Cicadas: How They Affect Your Canine Companion and Feline Friend

Cicadas Cat and Dog Health MCAH Online

Many people have been “bugging out” about cicadas this year.

Many people have been “bugging out” about cicadas this year. If it’s not the appearance of a cicada that bothers people, it’s the jarring sound that they make. They’ve made their 17-year-return, and we know that you’ve been having questions about how they’ll impact your canine companion and feline friend. Today we will shed some light and clarity on what you can do if your pets decide to chomp down on cicada cuisine. 

Cicadas and How They Impact the Digestive Tract

For years, scientists and nutritionists have given people the “okay” to eat insects stating that they’re full of protein. There are over 200,000 types of insects that people digest worldwide. The New York Times and Healthline both advocate this. Healthline, in particular, reported that the nutritional value of insects could rival meat and fruit sources. We fully understand if this doesn’t sound satisfying to your taste palette, but the question becomes: If people can eat bugs, can pets do the same?

The answer isn’t black and white, and there is a gray area. Technically, Brood X isn’t toxic. However, if they aren’t a part of your pet’s regular diet, they can cause discomfort or gastrointestinal issues. Also, rarely, allergic reactions to cicadas may occur. Allergic reaction symptoms may include:

  • Facial Swelling
  • Itching
  • Fever, Vomiting, and Diarrhea (in severe cases)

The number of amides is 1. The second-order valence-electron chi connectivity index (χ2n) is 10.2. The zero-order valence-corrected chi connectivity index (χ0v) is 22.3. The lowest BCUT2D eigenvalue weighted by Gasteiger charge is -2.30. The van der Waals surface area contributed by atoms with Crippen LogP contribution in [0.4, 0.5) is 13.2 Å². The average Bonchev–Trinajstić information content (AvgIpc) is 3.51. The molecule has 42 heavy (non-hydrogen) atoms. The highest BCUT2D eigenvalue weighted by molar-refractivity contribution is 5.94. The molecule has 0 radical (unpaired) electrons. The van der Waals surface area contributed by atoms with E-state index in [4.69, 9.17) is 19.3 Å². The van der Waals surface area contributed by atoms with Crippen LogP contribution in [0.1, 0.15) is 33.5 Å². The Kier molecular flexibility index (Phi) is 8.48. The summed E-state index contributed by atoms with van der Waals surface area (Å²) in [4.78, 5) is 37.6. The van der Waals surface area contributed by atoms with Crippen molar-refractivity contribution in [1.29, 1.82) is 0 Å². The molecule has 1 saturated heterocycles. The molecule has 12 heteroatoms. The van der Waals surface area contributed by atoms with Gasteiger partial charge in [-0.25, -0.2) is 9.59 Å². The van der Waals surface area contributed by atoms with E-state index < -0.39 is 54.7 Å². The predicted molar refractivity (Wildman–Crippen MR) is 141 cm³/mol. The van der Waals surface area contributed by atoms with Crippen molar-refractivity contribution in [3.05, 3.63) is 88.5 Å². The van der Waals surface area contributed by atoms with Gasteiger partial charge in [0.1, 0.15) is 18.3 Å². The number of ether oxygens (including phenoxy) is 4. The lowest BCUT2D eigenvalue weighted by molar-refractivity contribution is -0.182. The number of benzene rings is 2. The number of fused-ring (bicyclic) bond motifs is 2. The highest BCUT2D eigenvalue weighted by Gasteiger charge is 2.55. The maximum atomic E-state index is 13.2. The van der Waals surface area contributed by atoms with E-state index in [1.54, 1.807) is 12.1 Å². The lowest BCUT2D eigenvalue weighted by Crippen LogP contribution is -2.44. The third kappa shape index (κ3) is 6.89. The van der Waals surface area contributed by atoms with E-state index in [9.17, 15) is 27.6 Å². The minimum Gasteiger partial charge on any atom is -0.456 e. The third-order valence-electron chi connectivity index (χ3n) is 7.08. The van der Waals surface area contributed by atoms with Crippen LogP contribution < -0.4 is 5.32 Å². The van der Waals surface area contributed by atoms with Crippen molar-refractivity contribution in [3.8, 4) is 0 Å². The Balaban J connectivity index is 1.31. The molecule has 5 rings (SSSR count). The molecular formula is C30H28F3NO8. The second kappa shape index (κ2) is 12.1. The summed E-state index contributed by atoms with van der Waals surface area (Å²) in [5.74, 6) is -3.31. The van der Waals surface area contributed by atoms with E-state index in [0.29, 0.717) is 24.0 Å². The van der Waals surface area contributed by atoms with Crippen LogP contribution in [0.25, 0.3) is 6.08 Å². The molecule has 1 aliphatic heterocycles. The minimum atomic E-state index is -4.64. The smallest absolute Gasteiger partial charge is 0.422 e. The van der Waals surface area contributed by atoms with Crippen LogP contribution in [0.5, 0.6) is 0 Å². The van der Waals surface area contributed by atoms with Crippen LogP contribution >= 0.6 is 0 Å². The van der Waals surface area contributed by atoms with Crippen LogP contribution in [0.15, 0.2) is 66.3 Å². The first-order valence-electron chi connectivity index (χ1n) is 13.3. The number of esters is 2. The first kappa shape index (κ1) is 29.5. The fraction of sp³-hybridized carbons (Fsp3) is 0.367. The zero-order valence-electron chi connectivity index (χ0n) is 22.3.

If your pet swallows a few cicadas, this may not do any harm. However, if they consume a large amount, they will find this exoskeleton hard to digest, which will cause problems. In a nutshell, be wary about the quantity.

How to Keep Your Pets Away From Brood X

Like fleas and ticks, cicadas like to stay in heavily wooded areas. Try opting out of walking through a grassy park and go for a paved trail instead until Brood X leaves in July. While cicadas are out, you also may want to supervise your dog a bit more instead of letting them roam free. If you do let them roam free, check on them from time to time to ensure they aren’t feasting on cicada cuisine. Finally, if you notice any symptoms in your pets, reach out to us immediately. 

Here at Mount Carmel Animal Hospital, We’ll Treat Your Pets Like Family!

Mount Carmel Animal Hospital has been serving the Northern Baltimore/Southern York community for over 30 years and is proud to be an independently operated, small animal practice committed to excellence in veterinary medicine and client service. From grooming to wellness services, along with Canine Life Skills Training Courses, and surgical procedures, we have the expertise that will best serve the needs of you and your pet. Contact us at 410-343-0200 and follow us on Facebook!

This entry was posted on Friday, June 11th, 2021 at 2:00 pm. Both comments and pings are currently closed.